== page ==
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cbaj26

Villager
  • Content Count

    26
  • Joined

  • Last visited

About cbaj26

  • Rank
    Junior Villager

A Few Things About Me

  • Location
    Chicago IL
  • Hobbies
    sports, hockey, crochet
  • Occupation
    software industry
  • Favorite hook type
    Wood
  • Favorite projects
    animals, hats, useful items, & anything not girly
  • Crocheting since...
    2005
  1. cbaj26

    Amazon Parrot

    Thanks for all the nice comments! I think the hardest part was getting the shaping the beak and getting all the proportions to come out just right. As for the pattern, it is still in chicken scratch form on various sheets of paper right now, it'll probably be another month or so before it's tested and ready to go. When it's done, I'll put it on my site, cbcrochet.com.
  2. cbaj26

    Amazon Parrot

    I grew up with a Blue-fronted Amazon parrot named Skipper, and this is my yarn version of him. This is by far the hardest crochet design project I've tackled. After 2 months spent thinking, re-thinking, trying, un-doing, re-trying, etc., it's finally done. Phew! The yarn version has a hollow beak, and wings that can lift up just like the real thing. I tried to make it as real as possible. Thanks for looking! Before: After: ..and with my son (he can't hug the real thing!)...
  3. Cool bag! The colors are mesmerizing in a good way.
  4. Thanks, I'm glad everyone likes it. I wasn't sure if others are as crazy about hockey as I am. It took me 2 months on and off to design. Also, I've made some fixes (mostly additions that I had left out) to the pattern yesterday, in case anyone has already started. So be sure to get the latest one. Also, it would be awesome to see some photos of other finished hockey puck dudes!
  5. It's hard to describe, so here's a pic! I designed it for my 1 yr old (yes, that is a can of Wagon Wheels in the background), but I think it will probably end up sitting on my desk at work. I like it too much. This pattern is free, since I like spreading the hockey love around. The pattern is also untested, so be warned. The skates in particular may be a little dicey. If you try it, please send me any problems or errors you find so that I can fix them. http://cbcrochet.com/freepatterns/hockey-puck-dude Thanks!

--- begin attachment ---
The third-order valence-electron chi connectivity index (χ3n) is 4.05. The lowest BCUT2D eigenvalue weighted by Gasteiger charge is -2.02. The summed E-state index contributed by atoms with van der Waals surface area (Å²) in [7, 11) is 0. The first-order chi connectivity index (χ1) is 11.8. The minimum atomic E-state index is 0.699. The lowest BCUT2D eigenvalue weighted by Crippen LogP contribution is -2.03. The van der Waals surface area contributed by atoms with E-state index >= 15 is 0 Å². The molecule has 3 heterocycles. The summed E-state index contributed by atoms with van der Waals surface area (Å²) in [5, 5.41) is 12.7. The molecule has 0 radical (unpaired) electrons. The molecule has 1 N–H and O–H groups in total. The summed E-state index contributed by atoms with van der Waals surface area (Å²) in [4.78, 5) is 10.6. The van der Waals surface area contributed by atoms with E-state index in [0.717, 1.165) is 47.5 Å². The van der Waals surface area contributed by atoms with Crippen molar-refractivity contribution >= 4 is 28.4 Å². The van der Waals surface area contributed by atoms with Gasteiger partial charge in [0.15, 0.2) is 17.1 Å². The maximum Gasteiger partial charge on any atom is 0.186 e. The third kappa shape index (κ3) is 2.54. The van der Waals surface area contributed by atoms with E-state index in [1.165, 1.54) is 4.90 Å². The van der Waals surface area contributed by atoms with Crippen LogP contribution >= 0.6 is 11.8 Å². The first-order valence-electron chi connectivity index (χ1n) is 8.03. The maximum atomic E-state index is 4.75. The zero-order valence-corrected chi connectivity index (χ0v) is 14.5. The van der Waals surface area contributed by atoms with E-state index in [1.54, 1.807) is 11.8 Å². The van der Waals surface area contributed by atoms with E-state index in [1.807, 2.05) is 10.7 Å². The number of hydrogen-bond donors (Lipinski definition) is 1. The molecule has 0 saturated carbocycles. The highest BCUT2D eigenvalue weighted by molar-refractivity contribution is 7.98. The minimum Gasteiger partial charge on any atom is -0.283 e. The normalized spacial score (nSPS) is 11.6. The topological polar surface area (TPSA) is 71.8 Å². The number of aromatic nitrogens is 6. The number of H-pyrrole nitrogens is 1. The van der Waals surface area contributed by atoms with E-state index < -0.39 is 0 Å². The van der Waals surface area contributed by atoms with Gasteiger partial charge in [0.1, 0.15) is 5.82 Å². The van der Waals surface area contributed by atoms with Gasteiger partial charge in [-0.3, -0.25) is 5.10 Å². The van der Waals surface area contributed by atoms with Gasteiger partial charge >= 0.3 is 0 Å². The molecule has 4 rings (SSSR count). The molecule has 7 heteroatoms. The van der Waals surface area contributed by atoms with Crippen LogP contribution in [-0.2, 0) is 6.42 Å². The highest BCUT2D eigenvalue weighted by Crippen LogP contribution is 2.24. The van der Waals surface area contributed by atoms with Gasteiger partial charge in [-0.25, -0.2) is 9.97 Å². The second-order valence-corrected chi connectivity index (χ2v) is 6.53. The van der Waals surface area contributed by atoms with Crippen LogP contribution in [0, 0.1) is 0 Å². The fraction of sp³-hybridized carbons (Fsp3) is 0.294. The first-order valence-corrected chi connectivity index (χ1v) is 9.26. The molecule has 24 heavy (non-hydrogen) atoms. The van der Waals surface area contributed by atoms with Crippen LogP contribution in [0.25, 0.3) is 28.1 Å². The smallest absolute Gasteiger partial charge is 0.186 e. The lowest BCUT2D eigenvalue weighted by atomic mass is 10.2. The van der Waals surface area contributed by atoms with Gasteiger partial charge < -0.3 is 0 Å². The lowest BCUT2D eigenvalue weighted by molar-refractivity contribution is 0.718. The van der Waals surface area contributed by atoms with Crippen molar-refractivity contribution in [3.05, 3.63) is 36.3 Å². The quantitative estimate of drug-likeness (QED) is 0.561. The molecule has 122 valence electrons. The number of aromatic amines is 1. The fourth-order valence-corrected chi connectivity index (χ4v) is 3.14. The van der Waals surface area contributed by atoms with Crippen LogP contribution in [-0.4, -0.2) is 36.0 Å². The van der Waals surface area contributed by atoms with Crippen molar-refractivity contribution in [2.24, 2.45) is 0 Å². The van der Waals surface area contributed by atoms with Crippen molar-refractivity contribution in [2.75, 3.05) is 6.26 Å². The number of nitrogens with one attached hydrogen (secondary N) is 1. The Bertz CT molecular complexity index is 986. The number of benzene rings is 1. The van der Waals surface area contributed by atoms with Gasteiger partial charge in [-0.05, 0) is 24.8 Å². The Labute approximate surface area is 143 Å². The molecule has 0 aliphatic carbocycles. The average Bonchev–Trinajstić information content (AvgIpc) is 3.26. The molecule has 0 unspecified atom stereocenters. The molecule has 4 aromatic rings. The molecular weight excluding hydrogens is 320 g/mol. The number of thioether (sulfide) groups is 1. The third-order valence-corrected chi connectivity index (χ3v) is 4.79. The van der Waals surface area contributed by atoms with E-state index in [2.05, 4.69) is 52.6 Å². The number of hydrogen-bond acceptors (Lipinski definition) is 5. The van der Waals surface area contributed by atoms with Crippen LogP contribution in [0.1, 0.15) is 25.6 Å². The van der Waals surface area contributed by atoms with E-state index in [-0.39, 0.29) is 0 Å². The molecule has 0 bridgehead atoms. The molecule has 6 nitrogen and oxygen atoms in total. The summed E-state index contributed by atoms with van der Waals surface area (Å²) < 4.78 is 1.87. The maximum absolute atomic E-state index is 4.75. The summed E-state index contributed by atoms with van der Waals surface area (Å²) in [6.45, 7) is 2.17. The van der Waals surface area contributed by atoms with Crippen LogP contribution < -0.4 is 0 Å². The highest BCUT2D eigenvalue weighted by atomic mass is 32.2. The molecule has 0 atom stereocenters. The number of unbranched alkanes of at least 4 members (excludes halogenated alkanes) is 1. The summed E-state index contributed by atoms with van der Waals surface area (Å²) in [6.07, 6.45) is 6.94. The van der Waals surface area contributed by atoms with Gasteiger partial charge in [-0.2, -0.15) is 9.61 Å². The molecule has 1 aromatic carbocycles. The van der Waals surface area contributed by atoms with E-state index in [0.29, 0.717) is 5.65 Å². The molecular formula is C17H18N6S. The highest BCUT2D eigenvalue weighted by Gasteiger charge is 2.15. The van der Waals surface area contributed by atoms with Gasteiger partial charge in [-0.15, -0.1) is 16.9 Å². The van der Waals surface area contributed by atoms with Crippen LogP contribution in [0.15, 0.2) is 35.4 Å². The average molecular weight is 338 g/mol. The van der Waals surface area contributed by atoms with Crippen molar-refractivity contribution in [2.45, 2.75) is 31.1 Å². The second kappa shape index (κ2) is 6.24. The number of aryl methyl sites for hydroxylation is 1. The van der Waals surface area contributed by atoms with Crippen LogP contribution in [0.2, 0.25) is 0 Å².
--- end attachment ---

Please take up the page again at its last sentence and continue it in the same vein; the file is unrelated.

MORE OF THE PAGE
6. cbaj26

    Stuffed Clownfish

    Hi everyone, I designed/made this clownfish for my new baby due in Feb. It was a challenge to decide on what stitches worked best for the different fins, as well as how to give it that distinct "fish" shape when stuffed. I am happy with how it turned out. I wrote up the pattern and had it tested (thanks testers!). It's available at my site (link below). Thanks for looking! http://cbaj26crochet.googlepages.com/htm-patternsForSale.htm
  7. Glad this pattern is useful! I wear mine all the time in the winter, as does my DH (made him a bigger one). I've gotten remarks about the quality of the hat, as it really does have a nice feel to it. For added warmth, try it in wool!
  8. A long time ago, I had my polar bear pattern tested here. Just wanted to announce that I've recently made it available for sale on my web site. http://cbaj26crochet.googlepages.com/htm-patternsForSale.htm Thanks for looking!
  9. Here's some hats I made a while ago. Pretty simple, but very popular with my younger bro's high school classmates (his friends all wanted one). I've posted the pattern on my site if anyone is interested: http://cbaj26crochet.googlepages.com/index.htm It's in the free patterns section. Thanks for looking!